New Year’s Resolutions

And Book Publishing

 

It’s that New Year’s resolutions time of year – and I’m not sure about you, but my gym experience has changed dramatically over the past several weeks. Machines are full, parking is miserable and there a far fewer lockers to choose from. I know it’s going to happen every January but it still surprises me that every year HUNDREDS of people either join, or recommit to their gym experience. That leaves the rest of us regulars anxiously awaiting the mid-February drop off and looking forward to the day we can almost fully reclaim the gym in early March.

 

What does all of this have to do with book publishing? At the beginning of each year, we often work with our clients to identify their publishing goals for the year. This can include writing a new book, successfully launching a new book or working on the promotion of their backlist. All too often, however, I see authors and publishers start the year with a solid plan and a ton of enthusiasm….until early March. Just like the gym, authors and publishers find that working on their book is A LOT of work and the results can be slow to come in.

 

Here are 5 Ways to Make sure you’re still in the game long after your book publishing counterparts have given up on their New Year’s Resolutions:

 

Have a Month-by-Month Plan

Literally layout the 12 months of the year and list what you hope to accomplish during each month. This might include a word count goal for writers. It might include an actual publishing schedule (finished manuscript date, cover design, editorial work, printing and publication). In some cases it might be a 12-month sales and marketing plan with achievable goals for each month.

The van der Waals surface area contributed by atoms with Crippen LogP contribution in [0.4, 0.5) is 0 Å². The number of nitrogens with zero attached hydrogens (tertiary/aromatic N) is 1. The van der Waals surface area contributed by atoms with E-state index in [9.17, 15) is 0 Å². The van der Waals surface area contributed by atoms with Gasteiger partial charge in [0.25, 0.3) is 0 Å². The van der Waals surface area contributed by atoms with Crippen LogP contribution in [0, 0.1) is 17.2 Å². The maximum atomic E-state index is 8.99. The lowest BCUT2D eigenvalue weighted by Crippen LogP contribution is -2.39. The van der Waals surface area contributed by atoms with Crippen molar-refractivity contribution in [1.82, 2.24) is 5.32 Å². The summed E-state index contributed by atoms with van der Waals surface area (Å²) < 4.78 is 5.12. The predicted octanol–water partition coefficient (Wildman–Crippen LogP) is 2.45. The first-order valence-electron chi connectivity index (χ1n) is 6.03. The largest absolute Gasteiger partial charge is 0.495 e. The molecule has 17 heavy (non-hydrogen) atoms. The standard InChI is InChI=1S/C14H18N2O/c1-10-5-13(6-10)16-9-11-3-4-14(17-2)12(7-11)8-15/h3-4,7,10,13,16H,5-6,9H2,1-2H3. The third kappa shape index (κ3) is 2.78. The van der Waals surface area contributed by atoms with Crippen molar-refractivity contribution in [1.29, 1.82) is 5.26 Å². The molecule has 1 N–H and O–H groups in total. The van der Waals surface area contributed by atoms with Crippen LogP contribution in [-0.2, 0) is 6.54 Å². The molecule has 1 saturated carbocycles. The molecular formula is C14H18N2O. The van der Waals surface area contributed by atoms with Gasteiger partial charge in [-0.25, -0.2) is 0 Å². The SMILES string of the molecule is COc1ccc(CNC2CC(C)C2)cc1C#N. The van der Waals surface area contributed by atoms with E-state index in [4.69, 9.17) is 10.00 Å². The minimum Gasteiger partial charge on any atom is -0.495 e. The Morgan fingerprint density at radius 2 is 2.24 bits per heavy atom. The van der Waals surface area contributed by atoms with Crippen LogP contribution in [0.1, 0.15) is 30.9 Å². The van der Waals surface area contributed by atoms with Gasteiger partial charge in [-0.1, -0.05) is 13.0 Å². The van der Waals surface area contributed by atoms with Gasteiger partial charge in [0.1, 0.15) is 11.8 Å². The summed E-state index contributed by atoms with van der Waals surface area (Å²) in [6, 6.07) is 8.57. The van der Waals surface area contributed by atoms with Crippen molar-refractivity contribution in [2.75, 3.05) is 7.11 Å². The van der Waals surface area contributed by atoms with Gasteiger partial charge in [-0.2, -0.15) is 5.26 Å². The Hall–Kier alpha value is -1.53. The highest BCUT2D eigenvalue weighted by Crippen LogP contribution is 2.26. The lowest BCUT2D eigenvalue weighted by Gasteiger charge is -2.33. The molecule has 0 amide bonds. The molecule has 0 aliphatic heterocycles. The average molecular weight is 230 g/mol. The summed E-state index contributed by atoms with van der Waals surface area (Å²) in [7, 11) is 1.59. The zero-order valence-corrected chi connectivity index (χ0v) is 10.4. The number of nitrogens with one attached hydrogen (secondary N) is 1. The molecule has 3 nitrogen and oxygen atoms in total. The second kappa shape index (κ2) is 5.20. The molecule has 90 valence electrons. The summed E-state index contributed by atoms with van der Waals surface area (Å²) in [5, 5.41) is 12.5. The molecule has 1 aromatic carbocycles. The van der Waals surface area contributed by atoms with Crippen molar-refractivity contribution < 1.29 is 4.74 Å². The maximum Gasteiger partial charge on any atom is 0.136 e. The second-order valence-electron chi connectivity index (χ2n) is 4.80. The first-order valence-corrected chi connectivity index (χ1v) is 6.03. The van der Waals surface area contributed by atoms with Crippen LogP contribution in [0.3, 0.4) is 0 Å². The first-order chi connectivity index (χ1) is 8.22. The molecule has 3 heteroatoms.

Set Achievable Goals

Just like you won’t lose 25 pounds in your first month back at the gym, you also won’t achieve all of your publishing goals in January. Setting goals that are impossible to meet just sets you up for failure. In the excitement of launching a new campaign, some folks can forget that they have a job, or a family, or a life. They pack their goals in to the first couple of months and then get frustrated when they can’t achieve them. A general rule of thumb is to estimate that you might accomplish 30 – 50% of what you have planned. Plan for that. Celebrate your success. If you inch in to next month’s activities, congratulations!

 

Holidays are Important

If you’re working on a book sales and marketing plan, think holidays. Is your book perfect for Mother’s Day? What about Dads and Grads season? A summer beach read? Take holidays in to consideration during your planning. You might have a great promo planned for March (just because it fits on your calendar) that may make more sense in May. The same goes for publishing. Can you move your pub date up (or back) to hook it around a holiday or season?

 

Budget for the full year

You will spend either time or money (or both) every month of the year. Set your budget accordingly. Also set your budget around bigger planned months. If you know you’re going to do a hard marketing push in October, budget for it in January. Plan on setting aside some dollars even on months where your goals are minimal. Yes, those are the months your printer will run out of ink and you need to buy paper in bulk!

 

Make it Fun

When you started the writing and publishing process, you did it for a reason. You were most likely excited about the book, your plans, and the future of the program. Somewhere along the way, you might find that you’ve lost sight of the fun and excitement of publishing a book. As one of your New Year’s resolutions, plan “fun days” in to your schedule. Reconnect with books at a local library. Plan a day at a writers conference. Play hooky and take your laptop to the park. Plan a quirky marketing event (lemonade stand anyone?)

 

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